The current aims of Redbridge Music Society are to promote and support talented young musicians in the early years of their careers and to provide a diverse range of musical genres to the Redbridge public. This month, outstanding young saxophonist Manu Brazo, together with award-winning piano accompanist Bryan Evans MBE, will perform music by Vaughan Williams, Verdi (Traviata Fantasy), de Falla, Gershwin and others.

Twenty-six-year-old Manu Brazo was born in Utrera (Seville). After completing his undergraduate studies under Juan Jimenez at the Manuel Castillo Conservatory of Music in Seville, he continued his studies at London’s Royal College of Music (RCM) for a Masters in Performance degree. He made his concerto debut in the UK with the Guildford Symphony Orchestra in 2016, playing the Glazunov Saxophone Concerto, and since then has performed with a number of orchestras, including the London City Orchestra.

Manu has won many awards and prizes, including the 2016 Manuel Castillo Conservatory Concerto Competition. He was invited to join the London Sinfonietta Academy and to collaborate with the Youth Musician Symphony Orchestra (YMSO). In 2018 he was selected to take part in the Britten-Pears Young Artist Programme, which saw him perform at the Snape Maltings Proms conducted by Marin Alsop. He was chosen for the Tillett Trust Young Artists Platform for 2018/19 and is currently a Philip and Dorothy Green 2019/20 Young Artists Award holder – an award given by Making Music to celebrate the best of the UK’s young musical talent.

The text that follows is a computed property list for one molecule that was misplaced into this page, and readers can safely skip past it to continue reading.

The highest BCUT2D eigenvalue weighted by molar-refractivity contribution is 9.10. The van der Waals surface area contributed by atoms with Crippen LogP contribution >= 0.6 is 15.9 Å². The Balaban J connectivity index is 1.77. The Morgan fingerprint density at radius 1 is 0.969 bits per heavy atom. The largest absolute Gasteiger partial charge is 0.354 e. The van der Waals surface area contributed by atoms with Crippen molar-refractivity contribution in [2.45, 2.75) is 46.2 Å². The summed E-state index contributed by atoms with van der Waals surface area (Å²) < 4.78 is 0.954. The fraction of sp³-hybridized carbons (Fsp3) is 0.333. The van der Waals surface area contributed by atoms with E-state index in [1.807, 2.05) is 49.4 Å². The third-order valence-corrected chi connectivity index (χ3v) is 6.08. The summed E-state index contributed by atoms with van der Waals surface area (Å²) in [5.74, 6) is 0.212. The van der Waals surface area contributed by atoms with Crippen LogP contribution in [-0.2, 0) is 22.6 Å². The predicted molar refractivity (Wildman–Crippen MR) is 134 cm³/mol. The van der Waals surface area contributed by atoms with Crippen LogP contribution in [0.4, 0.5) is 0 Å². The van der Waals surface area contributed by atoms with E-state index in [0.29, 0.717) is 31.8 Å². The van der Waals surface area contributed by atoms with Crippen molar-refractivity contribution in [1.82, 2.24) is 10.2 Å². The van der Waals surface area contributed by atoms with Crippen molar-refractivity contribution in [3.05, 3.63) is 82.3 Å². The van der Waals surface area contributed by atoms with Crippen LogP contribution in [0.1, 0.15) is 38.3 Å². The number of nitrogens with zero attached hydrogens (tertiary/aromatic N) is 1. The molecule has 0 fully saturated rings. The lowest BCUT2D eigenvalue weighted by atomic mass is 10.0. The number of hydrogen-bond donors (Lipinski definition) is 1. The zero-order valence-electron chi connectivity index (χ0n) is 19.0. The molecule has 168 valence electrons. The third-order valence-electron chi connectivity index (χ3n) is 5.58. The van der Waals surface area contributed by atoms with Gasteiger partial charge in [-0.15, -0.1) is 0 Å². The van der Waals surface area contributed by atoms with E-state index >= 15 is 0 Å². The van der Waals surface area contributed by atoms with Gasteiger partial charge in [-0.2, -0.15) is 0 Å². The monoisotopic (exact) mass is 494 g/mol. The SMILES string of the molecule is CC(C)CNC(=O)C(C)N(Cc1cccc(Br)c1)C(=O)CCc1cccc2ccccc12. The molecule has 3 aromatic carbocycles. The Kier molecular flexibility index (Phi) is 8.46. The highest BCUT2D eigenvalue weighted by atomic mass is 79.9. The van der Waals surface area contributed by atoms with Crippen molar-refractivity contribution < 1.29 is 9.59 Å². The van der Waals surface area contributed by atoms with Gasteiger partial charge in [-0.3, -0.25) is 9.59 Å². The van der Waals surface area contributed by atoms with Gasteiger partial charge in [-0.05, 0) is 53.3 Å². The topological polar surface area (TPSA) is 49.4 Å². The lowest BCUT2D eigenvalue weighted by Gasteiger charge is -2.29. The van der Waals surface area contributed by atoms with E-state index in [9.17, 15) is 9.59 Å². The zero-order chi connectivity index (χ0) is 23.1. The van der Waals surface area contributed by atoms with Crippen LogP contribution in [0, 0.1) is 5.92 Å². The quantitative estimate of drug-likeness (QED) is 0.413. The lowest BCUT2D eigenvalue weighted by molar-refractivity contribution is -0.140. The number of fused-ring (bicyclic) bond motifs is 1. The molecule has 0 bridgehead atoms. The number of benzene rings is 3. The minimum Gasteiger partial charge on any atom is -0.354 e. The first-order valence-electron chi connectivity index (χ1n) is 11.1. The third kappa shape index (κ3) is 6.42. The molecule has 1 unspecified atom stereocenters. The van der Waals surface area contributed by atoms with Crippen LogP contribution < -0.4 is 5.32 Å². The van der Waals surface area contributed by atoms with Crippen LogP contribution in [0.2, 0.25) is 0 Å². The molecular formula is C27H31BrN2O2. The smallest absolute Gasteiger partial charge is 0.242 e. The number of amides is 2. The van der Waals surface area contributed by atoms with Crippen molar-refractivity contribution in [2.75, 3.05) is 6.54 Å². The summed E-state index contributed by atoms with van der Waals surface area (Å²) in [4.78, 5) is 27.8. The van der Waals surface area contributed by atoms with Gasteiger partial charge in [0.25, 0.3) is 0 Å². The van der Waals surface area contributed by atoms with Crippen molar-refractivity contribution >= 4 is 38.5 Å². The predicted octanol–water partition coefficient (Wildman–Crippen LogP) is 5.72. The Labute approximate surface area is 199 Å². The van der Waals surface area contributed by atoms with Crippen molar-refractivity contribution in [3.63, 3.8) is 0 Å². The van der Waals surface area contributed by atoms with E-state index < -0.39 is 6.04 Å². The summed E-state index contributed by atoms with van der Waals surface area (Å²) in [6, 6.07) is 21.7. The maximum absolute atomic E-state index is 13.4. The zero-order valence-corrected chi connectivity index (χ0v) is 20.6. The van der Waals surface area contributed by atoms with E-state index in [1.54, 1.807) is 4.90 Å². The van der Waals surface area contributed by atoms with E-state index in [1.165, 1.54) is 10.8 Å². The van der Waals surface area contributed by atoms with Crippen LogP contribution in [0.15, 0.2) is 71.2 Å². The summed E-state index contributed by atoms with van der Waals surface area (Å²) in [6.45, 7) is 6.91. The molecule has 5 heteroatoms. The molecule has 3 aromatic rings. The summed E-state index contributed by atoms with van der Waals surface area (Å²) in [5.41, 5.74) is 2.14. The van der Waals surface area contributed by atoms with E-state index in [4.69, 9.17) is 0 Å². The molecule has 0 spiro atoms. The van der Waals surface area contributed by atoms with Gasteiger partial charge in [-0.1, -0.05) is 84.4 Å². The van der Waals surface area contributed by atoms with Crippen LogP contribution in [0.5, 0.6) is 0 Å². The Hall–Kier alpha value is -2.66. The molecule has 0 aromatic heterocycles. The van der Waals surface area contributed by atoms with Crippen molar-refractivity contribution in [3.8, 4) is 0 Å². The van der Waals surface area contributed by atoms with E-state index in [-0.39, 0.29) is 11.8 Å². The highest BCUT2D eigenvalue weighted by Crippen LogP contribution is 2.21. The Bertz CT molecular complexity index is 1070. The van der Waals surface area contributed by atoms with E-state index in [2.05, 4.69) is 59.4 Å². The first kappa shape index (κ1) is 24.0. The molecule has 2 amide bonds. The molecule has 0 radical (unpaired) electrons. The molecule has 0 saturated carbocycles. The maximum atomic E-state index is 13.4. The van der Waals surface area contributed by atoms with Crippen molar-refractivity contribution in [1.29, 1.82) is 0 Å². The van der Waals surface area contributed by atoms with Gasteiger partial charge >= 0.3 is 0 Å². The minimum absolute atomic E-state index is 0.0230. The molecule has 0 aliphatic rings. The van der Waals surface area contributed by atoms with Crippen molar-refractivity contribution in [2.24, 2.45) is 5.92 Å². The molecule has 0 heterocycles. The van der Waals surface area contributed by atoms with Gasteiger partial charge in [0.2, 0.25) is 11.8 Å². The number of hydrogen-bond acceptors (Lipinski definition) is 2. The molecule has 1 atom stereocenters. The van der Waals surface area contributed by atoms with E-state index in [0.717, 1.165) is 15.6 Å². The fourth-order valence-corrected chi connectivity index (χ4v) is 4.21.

Manu has performed at notable venues in the UK, including the Royal Opera House, and has played in Norway, Greece, Spain and Indonesia. He recently performed with Bryan Evans as the opening act for Sir Cliff Richard at the Greenwich Music Time Festival. He also opened at the official Downton Abbey live concert at Highclere Castle.

Accompanist Bryan Evans studied at RCM and whilst there won all the accompanist prizes. He has performed at major UK venues, including London’s Wigmore Hall, and in many countries across the world. He has performed on BBC Radio 3 and TV and is a leading exponent of performing chamber opera from the piano and is currently music director of Diva Opera. In 1993 he was awarded an MBE for his services to music.

The partnership of two such outstanding musicians promises to make Redbridge Music Society’s opening recital of its 2019/20 season a very memorable event.

Manu and Bryan will perform at Wanstead Library on 29 October from 8pm (tickets on the door: £10; members: £7). For more information, call 07380 606 767. Redbridge Music Society is supported by Vision Redbridge Culture & Leisure and is affiliated to Making Music.
Features

In Love with the Past

1858202903_d7b8cb65a2_oAftermath of the Blitz, 1940

Join prizewinning author Jean Fullerton at Wanstead Library this month as she discusses her latest novel A Ration Book Childhood, which explores a dangerous secret, set in the darkest days of the Blitz.